Strength Profiling Part 2: Build the Load Velocity Relationship
In the first article dedicated to Strength Profiling we went over a strategy to obtain immediate feedback and more informations about the readiness of the athlete during warm up or leading up to the training loads.
Let's review two main ideas that will be useful now:
- Always use the same loads during warm ups or building up to the final traning loads. Also remember to exert maximum intention and to accelerate the latest warm up sets as fast as you can. Check Table 1 for the complete warm up example.
- Refer to the latest loads of your warm up to evaluate Readiness. Usually the heaviest loads are the most useful.
WARM UP TABLE TO EVALUATE READINESS
in this case, assume a 1RM between 150 and 180 kg (330 to 400 lbs)
To be able to build a Load Velocity Profile just during your warm up sets is another plus for this huge time saving approach: we can avoid dedicating rare time to test our athletes.
WHAT IS A STRENGTH PROFILE?
Strength Profiling aims to describe all the different Strength Traits for a specific exercise, it is athlete-specific and exercise-specific. Since, as we learned, Strength is made by Speed, it is made by two main charts describing the relationship between loads, bar speed and power. These relationships come from very simple mathematical models: any coach or athlete can use them 360 degrees to gather the main informations to program and prescribe training sessions, but also to monitor progress:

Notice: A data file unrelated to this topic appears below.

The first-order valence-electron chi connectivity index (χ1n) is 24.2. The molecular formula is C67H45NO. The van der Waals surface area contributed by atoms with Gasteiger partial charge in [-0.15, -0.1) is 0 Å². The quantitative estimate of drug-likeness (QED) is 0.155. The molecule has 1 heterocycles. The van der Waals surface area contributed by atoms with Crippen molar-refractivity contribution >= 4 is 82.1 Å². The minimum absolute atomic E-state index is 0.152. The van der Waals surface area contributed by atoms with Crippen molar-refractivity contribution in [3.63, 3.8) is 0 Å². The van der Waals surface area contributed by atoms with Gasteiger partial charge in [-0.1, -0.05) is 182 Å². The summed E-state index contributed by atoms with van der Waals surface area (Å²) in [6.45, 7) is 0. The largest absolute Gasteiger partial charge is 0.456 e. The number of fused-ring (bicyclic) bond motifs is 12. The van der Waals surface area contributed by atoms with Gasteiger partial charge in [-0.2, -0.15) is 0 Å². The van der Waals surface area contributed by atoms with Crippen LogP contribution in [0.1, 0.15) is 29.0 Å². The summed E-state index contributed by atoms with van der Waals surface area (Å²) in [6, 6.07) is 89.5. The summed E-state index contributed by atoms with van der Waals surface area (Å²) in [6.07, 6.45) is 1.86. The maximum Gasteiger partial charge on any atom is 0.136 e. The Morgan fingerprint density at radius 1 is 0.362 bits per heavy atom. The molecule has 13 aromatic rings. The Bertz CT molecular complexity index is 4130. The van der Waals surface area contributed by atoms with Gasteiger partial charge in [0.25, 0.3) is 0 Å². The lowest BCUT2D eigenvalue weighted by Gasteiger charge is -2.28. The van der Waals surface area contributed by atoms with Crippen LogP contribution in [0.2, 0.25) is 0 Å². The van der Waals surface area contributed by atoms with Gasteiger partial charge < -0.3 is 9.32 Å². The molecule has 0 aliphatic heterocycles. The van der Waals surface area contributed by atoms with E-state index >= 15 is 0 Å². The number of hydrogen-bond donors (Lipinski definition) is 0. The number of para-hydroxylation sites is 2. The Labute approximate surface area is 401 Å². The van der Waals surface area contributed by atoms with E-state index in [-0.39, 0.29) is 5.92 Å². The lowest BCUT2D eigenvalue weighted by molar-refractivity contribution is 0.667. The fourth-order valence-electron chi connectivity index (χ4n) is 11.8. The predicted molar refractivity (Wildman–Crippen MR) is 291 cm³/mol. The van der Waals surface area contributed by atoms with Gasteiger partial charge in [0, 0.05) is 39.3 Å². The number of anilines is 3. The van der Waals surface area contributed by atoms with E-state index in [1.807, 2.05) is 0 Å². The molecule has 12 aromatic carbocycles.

- choose Training Loads or Target Speed once the training goal is set. S
- evaluate progress session by session
- evaluate strength and weaknesses and make decisions regarding periodisation
- Predict 1 Rep Max (1RM) and Max Power Output
Two easy mathematical formulas describe the relationship between Load and Velocity (or Bar Speed) and between Load and Power.
The Load Velocity Profile is represented by a line, defined by steepness and a starting value: it is a linear relationship:
Bar Speed = m * Load + b
where m represents the steepness of the chart. I know we're getting a little bit nerdy right here but I'll come back to these important parameteres and you might want to remember those for later: they are juicy.
B is the intercept instead, or the Speed value when the Load is zero. The higher, the fastest the athlete: great parameter to describe explosiveness.
The same relationship can be inverted:
Load = m* Bar Speed + b
In this case b represents the load at zero bar speed and you might already connect this to a 1RM or to a maximum isometric load.
Which differences between the two versions?
We can rapidly predict Bar Speed for a specific Load and relate or compare to the daily performances with the first version. The second version help us predicting the heaviest load moved at a specific Speed (or for a specific Strength).
Don't worry, there are tools available more than your Beast Sensor that can take care of building and predicting this relationship.
The Power profile is a little bit more complex, being a quadratical relationship: the chart is a convex parabola. Yes, there is a belly in the chart and it is facing downward. This is very important as the vertex of the parabola describes the conditions of Maximal Power Output, one of the main parameters.
Power = A * Load ^2 + B * Load + C